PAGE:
Note from Tess: As I write this blog post, my community (a suburb of Harrisburg, Pennsylvania) is one of the lucky ones that skated through Hurricane Sandy’s wrath without much damage. The storm’s eye passed just south of us overnight, and while there was a lot of howling wind and rain whipping, we remained safely tucked away in our home. In fact, I joked that the only inconvenience we received during the storm was losing HDTV.
But many other communities weren’t so lucky. Lost electricity was common in our area, as were minor road closures from downed trees, power lines and flooding. Sump pumps failed and siding was torn from houses. Trees smashed into roofs and sewer systems were flooded.
During a natural disaster, contractors can play an important role in helping homeowners feel more comfortable about what’s happening outside – and to their home.
Here are five ideas you can use the next time a major weather system is projected to affect your community.
1. Define normal. I’ve talked about this topic before because my husband and I were once “first time home owners” too. Sometimes we just don’t know what’s normal during a huge weather maker, like Hurricane Sandy. Many first time homeowners are learning from trial and error, and they don’t want to panic (and look silly), yet they really don’t know if their home is supposed to creak and moan and make the noises it does. So help them by defining what’s normal – and what’s not – by answering questions like:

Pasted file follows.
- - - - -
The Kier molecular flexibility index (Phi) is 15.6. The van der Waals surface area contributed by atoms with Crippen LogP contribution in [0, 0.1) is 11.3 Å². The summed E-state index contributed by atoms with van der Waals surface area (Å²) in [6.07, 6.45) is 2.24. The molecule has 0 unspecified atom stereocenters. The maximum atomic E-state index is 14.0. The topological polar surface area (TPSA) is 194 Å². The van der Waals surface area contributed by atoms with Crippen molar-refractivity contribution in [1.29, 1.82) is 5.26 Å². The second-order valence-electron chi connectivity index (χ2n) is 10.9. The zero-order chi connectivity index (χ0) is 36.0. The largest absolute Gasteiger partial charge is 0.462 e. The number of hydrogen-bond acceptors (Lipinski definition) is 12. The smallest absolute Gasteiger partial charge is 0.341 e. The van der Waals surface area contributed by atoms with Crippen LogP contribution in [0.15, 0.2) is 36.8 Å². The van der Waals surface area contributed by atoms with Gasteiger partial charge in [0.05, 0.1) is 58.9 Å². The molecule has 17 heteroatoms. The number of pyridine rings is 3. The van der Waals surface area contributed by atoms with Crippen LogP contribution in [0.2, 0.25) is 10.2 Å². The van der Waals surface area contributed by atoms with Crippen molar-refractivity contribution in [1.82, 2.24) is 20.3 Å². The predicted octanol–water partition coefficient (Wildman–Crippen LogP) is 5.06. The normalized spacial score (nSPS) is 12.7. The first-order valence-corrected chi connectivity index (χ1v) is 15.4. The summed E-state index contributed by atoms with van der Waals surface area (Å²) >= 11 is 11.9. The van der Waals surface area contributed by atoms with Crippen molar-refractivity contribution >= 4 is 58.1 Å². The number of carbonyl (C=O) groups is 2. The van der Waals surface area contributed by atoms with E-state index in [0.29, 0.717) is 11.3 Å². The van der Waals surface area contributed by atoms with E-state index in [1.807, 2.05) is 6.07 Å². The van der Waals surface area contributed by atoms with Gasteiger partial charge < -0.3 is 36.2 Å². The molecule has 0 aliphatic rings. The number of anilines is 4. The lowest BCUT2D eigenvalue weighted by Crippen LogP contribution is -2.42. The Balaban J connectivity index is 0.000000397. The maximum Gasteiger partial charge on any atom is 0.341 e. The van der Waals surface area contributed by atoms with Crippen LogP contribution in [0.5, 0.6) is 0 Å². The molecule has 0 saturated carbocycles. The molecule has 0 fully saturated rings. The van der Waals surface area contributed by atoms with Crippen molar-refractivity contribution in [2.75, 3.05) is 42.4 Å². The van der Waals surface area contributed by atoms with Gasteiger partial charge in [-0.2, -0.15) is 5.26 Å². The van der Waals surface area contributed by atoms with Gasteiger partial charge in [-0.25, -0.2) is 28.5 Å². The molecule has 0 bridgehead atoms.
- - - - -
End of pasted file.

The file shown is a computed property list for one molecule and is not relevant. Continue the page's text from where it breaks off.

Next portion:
- Is it normal to have rain water pouring over the gutter system from the roof?
- Is it normal to have water marks seeping up from the cracks in the basement cement?
- Is it normal to have the sump pump kicking on every minute?
- Is it normal to see the curtains move every time there is a gust of wind?
I am sure there are plenty of other questions you can add to this list to help homeowners understand what’s normal … and what isn’t (and may need a professional called in).
2. Pre-storm preparation. Many homeowners simply don’t have the experience to know what they need to do around the home before a storm hits. You can play a role in their pre-storm preparedness by offering a pre-storm checklist.
Some items on the checklist can include exterior chores, such as cutting back tree limbs that may rub against the home and inspecting the grading around the home to make sure rain flows away from the foundation. You can also offer your expert opinion on how many flashlights to have on hand and how to know if you really need a generator.
3. Post-storm inspection. Once the storm has passed, the home needs to be inspected for damage. This is where “defining normal” is especially helpful. How can a homeowner tell if there has been damage to the roof? Or if the homeowner got water in the basement, how can they tell if their mechanical systems were damaged? Again, there is a whole list of tips you can provide to help homeowners in this fashion.
4. Be resourceful. If your community was hit by a storm, often the only means homeowners have of communicating to the outside world is their smartphone. Post phone numbers to utilities or other services that they may need on a regular basis on Facebook and Twitter – and ask others to share. That way if someone needs that information, they can easily get it.
5. Offer your services in a helpful – not sales-y way. Now is the time for contractors to move in and restore your community. Remind people of the services you provide in a helpful, not sales-y fashion. For instance, if you offer sump pump installation, after a huge rain event, now would be the perfect time to remind people of those services.
One of the best ways you can help your community during any weather event is to provide useful tips that they can use to stay safe and feel secure in their home. What do you do to help your community? Share your experience in the comments section below.
Photo by Canadian Pacific